Nevarez and his team use a NewTek 3Play 425 instant replay server that makes professional instant replay and slow motion available. Nevarez says the simplicity of it allows him to train a student worker to use it within 15 minutes.
For audio, they use Daltech Talkback boxes to communicate with announcers and a full IFB system so they can speak off the air. The team uses Sennheiser ME 66 shotgun microphones and headsets with MP66 microphone preamplifiers. Audio is run off a Yamaha 16-channel audio mixer, plus an additional 8 channels for a total of 24 channels of audio.
Delivering a High-Quality Broadcast
Whether it’s basketball games at the Chiles Center or soccer matches at Merlo Field, the Portland Sports Network is there to catch all the action.
Nevarez says other schools have reached out to find out more about their video program so they can implement similar solutions to garner more media coverage for their teams.
He credits his entire team and their student workforce with the success they’ve had getting games on Comcast SportsNet in such a short time period. Nevarez says that although a journalism or broadcast major is not offered at the university, he’s had more than a dozen students seek out the video program on their own.
“They’re all really intrigued by our equipment and pick things up really quickly,” he says. “Some of them hadn’t even touched a camera when they began; now they can shoot and edit an entire show.”
Since their equipment is easy to use, Nevarez says the students are able to pick things up quickly and he’s seen many students flourish, alongside a few contract employees on the team.
“We have a really great crew with a lot of different talents,” he says. “You’d never guess we only have about 18 people instead of the 40 person teams you see at production companies.”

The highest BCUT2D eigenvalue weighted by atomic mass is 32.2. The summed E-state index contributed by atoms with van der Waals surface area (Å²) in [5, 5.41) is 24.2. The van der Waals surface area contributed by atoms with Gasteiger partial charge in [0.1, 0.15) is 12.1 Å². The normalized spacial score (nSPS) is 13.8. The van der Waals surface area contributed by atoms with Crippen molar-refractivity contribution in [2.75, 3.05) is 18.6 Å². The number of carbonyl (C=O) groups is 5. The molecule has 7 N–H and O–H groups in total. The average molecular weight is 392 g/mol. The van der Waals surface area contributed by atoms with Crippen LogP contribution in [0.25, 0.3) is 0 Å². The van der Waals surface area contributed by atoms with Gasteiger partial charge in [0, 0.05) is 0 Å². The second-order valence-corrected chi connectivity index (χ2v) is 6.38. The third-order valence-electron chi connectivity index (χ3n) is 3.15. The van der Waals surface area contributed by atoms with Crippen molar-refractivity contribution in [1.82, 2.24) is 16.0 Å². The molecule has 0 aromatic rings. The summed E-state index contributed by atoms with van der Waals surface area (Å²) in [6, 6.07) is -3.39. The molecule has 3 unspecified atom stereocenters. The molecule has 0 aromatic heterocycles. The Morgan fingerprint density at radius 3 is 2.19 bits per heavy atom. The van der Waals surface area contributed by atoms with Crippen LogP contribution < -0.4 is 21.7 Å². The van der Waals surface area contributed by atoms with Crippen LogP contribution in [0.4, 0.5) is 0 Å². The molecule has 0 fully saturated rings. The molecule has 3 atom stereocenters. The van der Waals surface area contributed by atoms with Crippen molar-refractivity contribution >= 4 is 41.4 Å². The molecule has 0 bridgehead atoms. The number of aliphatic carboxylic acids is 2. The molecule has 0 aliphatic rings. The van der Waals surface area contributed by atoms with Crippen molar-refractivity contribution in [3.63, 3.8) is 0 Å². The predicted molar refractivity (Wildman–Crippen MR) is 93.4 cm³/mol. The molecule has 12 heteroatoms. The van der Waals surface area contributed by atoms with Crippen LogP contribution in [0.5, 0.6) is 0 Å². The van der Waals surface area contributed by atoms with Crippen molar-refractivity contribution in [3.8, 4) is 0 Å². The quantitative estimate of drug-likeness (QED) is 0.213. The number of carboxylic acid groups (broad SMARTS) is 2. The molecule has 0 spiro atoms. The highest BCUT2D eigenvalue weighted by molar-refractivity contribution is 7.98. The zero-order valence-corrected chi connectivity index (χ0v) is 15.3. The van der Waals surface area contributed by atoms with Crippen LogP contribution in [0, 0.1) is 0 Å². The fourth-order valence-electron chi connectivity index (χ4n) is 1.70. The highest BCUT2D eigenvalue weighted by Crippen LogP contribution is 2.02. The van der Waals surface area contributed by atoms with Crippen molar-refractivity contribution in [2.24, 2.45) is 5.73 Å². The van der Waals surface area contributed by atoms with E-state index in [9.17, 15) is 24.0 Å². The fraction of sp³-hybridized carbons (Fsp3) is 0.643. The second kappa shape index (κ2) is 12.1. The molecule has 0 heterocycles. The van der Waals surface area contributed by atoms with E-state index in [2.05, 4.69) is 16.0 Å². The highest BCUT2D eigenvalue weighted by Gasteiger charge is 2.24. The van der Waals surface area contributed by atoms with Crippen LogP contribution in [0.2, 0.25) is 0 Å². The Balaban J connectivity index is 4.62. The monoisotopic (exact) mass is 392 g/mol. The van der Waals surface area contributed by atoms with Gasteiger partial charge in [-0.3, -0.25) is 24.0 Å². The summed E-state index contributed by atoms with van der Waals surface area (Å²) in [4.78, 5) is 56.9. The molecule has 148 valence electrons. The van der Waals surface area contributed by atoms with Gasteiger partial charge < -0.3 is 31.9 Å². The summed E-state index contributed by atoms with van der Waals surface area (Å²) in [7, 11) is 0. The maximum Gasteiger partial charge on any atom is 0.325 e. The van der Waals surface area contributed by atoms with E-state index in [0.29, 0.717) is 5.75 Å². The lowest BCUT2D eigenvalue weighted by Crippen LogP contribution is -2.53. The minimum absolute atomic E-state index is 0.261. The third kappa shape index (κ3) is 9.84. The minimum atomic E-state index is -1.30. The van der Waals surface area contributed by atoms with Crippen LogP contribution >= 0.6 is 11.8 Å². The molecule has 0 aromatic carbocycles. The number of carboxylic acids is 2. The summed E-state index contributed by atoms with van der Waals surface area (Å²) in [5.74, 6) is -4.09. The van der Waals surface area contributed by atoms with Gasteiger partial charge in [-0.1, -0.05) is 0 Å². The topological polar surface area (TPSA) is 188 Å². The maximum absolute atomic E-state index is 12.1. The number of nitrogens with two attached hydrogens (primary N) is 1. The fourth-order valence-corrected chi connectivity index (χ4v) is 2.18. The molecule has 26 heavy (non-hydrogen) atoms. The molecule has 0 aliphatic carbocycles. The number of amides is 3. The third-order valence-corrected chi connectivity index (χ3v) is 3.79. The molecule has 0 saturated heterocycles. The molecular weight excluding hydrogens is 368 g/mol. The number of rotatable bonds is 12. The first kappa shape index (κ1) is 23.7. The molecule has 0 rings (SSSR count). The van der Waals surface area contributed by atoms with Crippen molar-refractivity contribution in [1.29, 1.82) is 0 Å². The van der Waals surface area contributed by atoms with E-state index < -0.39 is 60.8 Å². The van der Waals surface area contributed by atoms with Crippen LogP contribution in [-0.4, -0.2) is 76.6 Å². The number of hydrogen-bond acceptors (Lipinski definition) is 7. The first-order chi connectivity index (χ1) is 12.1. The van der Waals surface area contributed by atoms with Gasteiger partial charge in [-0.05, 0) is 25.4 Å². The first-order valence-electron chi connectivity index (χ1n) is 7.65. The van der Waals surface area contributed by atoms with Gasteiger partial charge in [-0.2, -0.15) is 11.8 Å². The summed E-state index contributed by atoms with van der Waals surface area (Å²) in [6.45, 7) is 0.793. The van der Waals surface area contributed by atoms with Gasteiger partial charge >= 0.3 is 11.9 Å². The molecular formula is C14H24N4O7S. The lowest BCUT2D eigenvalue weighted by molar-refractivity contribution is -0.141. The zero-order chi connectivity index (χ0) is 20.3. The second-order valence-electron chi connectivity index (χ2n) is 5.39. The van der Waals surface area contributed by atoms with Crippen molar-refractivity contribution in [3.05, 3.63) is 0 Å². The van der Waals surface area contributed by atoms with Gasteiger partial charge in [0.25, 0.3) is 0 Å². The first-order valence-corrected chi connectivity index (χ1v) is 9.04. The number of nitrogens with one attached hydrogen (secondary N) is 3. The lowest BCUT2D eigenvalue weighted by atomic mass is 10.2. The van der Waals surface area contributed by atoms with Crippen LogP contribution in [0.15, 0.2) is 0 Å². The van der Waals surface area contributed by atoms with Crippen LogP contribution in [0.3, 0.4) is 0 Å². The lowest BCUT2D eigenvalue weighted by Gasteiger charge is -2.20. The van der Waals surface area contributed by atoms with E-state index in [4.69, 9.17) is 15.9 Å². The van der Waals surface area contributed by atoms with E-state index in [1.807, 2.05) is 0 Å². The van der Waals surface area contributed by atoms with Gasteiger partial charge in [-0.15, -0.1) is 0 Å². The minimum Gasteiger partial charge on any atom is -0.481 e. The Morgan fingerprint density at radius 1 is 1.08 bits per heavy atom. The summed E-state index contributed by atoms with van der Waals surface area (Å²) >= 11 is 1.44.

At a Glance
- The University of Portland is a private, four-year university located on 150 acres in a quiet residential neighborhood on a bluff above the Willamette River in Portland, Oregon.
- In Jan. 2016, there were 3,654 undergraduates and 469 graduates enrolled at the University.
- The Portland Pilots play six men’s sports and eight women’s sports.
- The women’s soccer team won national championships in 2002 and 2005.
The university’s mascot is Wally Pilot, a muscular riverboat pilot. Workflow
- The video control room is located in the Chiles Center where video is managed for all sporting events.
- Cameras are prewired and 25-foot cable is run for all games.
- Video from the Sony HXR-NX5U, JVC GY-HM650 and GoPro cameras goes into the TriCaster 860.
- A 3Play 425 instant replay server is used to make replays and slow motion available.
- Daltech Talkback boxes are used to communicate with announcers with a full IFB system.
- The team uses Sennheiser ME 66 shotgun microphones and headsets and MP66 microphone preamplifiers.
- Audio is run off a Yamaha 16-channel audio mixer, plus an additional 8 channels.
- Videos are aired on Comcast SportsNet Northwest and the conference’s digital network, TheW.TV.
Clips and game footage are also posted on their website and YouTube channel. Gear
- 27” iMac, MacBook Pro, Mac Pro
- Marshall Video Monitors
- NewTek TriCaster 860
- NewTek 3Play 425
- NewTek LiveText
- Sony HXR-NX5U
- JVC GY-HM650
- GoPro Cameras
- Daltech Talkback
- RTS Partyline System
- Sennheiser Microphones and Headsets
- ME66 Shotgun Microphones
- Sony ECM-44B Condenser Microphones
- Yamaha 16-Channel Audio mixer, plus an additional 8 Channels
- DJI Phantom 3 Drone
Blackmagic Smart Videohub Learn more about:
- Live Production and Streaming
- Slow Motion and Instant Replay
- Sports Production Solutions Take an In-depth Look at 3Play Features
Download our guide: Mid-Level Sports Production and Streaming
Download our insight paper: Live Sports Production: A View from the Field (top tips from professionals)